Empedocles took an important step in the direction of modern conceptions of physical evolution by teaching that all things arise, not by transformations of some primitive form of matter, but by various combinations of a number of permanent elements.
His devotion to Epicurus seems at first sight more difficult to explain than his enthusiasm for Empedocles or Ennius.
Empedocles tries to explain the genesis of organic beings, and, according to Lange, anticipates the idea of Darwin that adaptations abound, because it is their nature to perpetuate themselves.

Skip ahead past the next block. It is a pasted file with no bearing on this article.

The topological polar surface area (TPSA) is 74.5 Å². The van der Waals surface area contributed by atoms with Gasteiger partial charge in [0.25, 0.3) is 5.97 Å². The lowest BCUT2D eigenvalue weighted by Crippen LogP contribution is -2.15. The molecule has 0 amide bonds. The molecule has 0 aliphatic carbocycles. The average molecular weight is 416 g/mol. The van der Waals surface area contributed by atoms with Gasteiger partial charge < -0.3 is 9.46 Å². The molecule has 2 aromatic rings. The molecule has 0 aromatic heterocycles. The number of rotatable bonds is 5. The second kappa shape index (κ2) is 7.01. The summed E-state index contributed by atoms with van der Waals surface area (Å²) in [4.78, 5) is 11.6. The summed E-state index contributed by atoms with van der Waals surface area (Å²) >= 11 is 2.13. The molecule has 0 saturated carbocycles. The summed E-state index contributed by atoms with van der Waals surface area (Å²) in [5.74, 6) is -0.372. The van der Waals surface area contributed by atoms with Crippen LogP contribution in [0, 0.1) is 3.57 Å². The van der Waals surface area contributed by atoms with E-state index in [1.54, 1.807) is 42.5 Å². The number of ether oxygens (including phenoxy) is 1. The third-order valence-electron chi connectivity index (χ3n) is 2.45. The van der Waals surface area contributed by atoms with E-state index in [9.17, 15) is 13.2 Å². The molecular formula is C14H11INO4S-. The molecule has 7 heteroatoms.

Foremost among these were the writings of Epicurus; but he had also an intimate knowledge of the philosophical poem of Empedocles, and at least an acquaintance with the works of Democritus, Anaxagoras, Heraclitus, Plato and the Stoical writers.
Most famous in connexion with this kind of poetry are Xenophanes and Parmenides, the Eleatics and Empedocles of Agrigentum.